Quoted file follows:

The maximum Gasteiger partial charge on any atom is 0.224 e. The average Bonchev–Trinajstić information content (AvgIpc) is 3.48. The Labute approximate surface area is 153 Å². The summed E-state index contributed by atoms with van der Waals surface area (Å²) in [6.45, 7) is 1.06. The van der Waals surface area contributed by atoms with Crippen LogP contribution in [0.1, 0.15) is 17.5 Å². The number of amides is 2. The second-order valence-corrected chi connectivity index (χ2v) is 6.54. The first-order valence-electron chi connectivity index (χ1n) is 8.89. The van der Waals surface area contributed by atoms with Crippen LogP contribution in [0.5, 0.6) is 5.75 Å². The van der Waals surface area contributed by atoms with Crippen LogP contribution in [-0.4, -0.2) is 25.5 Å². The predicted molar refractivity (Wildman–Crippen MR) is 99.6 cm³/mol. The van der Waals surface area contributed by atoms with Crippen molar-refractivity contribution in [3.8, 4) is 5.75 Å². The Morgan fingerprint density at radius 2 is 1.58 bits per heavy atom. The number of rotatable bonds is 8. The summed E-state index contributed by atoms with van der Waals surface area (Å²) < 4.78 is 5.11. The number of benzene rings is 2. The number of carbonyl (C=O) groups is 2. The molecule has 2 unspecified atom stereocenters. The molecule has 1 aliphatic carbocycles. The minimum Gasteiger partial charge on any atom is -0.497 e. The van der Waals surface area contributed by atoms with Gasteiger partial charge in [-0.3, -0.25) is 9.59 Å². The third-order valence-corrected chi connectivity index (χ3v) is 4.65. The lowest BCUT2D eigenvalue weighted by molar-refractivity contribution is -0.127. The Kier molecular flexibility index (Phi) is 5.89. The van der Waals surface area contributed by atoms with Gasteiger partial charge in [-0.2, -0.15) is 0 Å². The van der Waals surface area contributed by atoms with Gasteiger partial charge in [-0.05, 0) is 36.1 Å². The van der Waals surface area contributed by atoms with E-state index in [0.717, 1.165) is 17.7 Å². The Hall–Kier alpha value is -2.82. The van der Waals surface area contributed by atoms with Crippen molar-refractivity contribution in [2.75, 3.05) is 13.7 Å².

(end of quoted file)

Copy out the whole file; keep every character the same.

The maximum Gasteiger partial charge on any atom is 0.224 e. The average Bonchev–Trinajstić information content (AvgIpc) is 3.48. The Labute approximate surface area is 153 Å². The summed E-state index contributed by atoms with van der Waals surface area (Å²) in [6.45, 7) is 1.06. The van der Waals surface area contributed by atoms with Crippen LogP contribution in [0.1, 0.15) is 17.5 Å². The number of amides is 2. The second-order valence-corrected chi connectivity index (χ2v) is 6.54. The first-order valence-electron chi connectivity index (χ1n) is 8.89. The van der Waals surface area contributed by atoms with Crippen LogP contribution in [0.5, 0.6) is 5.75 Å². The van der Waals surface area contributed by atoms with Crippen LogP contribution in [-0.4, -0.2) is 25.5 Å². The predicted molar refractivity (Wildman–Crippen MR) is 99.6 cm³/mol. The van der Waals surface area contributed by atoms with Crippen molar-refractivity contribution in [3.8, 4) is 5.75 Å². The Morgan fingerprint density at radius 2 is 1.58 bits per heavy atom. The number of rotatable bonds is 8. The summed E-state index contributed by atoms with van der Waals surface area (Å²) < 4.78 is 5.11. The number of benzene rings is 2. The number of carbonyl (C=O) groups is 2. The molecule has 2 unspecified atom stereocenters. The molecule has 1 aliphatic carbocycles. The minimum Gasteiger partial charge on any atom is -0.497 e. The van der Waals surface area contributed by atoms with Gasteiger partial charge in [-0.3, -0.25) is 9.59 Å². The third-order valence-corrected chi connectivity index (χ3v) is 4.65. The lowest BCUT2D eigenvalue weighted by molar-refractivity contribution is -0.127. The Kier molecular flexibility index (Phi) is 5.89. The van der Waals surface area contributed by atoms with Gasteiger partial charge in [-0.2, -0.15) is 0 Å². The van der Waals surface area contributed by atoms with Gasteiger partial charge in [-0.05, 0) is 36.1 Å². The van der Waals surface area contributed by atoms with E-state index in [0.717, 1.165) is 17.7 Å². The Hall–Kier alpha value is -2.82. The van der Waals surface area contributed by atoms with Crippen molar-refractivity contribution in [2.75, 3.05) is 13.7 Å².